Before I decided to re-read New X-Men in order to give my Unpopular Opinion a couple weeks ago, I was in the middle of a very different Morrison title, The Filth. Throw in Dynamite’s Essential Painkiller Jane collection and I’ve got myself a couple trades that waited for me.
The Filth - Once I got my Unpopular Opinion written, I finished this 13 issue maxi-series. One thing I quickly realized is that I don't dislike Morrison's writing as much when he's just doing his own thing and not trying to squeeze familiar characters into his unfamiliar, and sometimes out-of-character, plots. Overall, I liked The Filth and the fun and twisted stories. Of course, what’s not to like about Communist talking chimps, microbiotic Teletubbie-like civilizations and a porn star with super-potent black jizz? Unfortunately, those are only subplots and when the book is focused on The Hand, the wacky government organization that deals with horrible things the world doesn’t need to know about (see super-potent black jizz), the story gets lost and Morrison seems to have a lot of disconnects in his scripts. The art by Chris Weston, Gary Erskine and Matt Hollingsworth is fantastic. Every character is completely unique. Every face is expressive. And every page pops with color. Nothing I'd really read through again, but worth it for the hardcore Morrison fans or those that like twisted, adult content in their funny books. B-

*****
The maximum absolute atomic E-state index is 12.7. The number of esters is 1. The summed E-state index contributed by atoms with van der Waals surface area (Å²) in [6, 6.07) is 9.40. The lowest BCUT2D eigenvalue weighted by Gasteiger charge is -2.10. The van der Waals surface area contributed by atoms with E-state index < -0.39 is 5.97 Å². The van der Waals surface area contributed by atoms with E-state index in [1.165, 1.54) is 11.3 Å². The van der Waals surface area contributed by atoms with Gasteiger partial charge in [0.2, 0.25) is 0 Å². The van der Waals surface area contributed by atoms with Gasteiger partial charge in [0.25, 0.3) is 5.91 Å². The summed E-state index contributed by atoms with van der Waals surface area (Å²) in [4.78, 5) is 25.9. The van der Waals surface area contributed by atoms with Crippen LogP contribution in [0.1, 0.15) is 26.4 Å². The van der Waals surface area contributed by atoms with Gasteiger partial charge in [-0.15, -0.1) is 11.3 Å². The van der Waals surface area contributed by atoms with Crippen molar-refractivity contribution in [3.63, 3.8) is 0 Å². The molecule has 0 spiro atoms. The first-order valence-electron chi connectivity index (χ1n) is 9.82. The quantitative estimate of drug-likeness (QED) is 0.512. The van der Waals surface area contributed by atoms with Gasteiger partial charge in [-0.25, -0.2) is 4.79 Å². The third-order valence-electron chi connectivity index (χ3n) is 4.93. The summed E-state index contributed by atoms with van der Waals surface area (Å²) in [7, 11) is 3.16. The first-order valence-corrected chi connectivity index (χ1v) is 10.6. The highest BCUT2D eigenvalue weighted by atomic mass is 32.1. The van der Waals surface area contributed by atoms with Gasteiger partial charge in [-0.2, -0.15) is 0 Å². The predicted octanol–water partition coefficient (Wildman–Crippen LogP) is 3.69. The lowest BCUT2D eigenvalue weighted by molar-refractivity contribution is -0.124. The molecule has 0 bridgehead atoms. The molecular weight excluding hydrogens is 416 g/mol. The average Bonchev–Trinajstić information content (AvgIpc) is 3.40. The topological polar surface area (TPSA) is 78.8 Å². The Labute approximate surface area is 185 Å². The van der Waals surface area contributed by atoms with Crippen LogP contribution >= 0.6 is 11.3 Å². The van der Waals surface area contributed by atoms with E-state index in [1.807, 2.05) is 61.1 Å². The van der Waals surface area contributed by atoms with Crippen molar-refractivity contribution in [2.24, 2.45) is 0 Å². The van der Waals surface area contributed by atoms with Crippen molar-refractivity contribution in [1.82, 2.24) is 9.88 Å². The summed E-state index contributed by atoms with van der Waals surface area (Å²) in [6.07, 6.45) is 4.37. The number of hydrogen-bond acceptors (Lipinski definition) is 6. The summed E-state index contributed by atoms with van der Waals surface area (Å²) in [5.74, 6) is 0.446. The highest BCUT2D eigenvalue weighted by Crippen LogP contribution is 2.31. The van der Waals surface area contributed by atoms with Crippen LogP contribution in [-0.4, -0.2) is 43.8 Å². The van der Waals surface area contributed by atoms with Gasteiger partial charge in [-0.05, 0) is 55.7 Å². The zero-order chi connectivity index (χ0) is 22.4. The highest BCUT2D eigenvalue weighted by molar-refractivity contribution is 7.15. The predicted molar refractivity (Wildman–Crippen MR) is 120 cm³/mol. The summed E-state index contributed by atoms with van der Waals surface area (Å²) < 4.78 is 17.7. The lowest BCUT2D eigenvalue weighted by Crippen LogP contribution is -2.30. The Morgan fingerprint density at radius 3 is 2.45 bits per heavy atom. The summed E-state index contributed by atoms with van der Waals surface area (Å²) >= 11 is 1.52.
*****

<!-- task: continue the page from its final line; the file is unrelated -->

Essential Painkiller Jane - To be completely honest, I have no idea why I bought this six-issue collection of the original Event Comics series. I have the comics in the basement. I could break them out whenever I want. I could savor the awesomeness that was any Event comic’s “back matter” - Cup O’ Joes, Jimmy's Box, Ads for the fan club....all that fun stuff that a huge JoeyQ & JimmyP fanboy like me loved. Oh, and a fun story too.
Speaking of which, the story here holds up better than I would have ever imagined. Mark Waid and Brian Augustyn spin three very good plotlines over five issues, with pitch perfect art from Rick Leonardi and Jimmy Palmiotti. The zero issue that leads off the collection--and muddies the waters of Jane’s origin more than it clears them--would be a decent capper to the series if it was actually at the end of the book instead of the beginning. Overall, I’m thrilled that these stories still hold up and, while I prefer the issues to the trade, would recommend this to anyone who digs action or crime comics. A-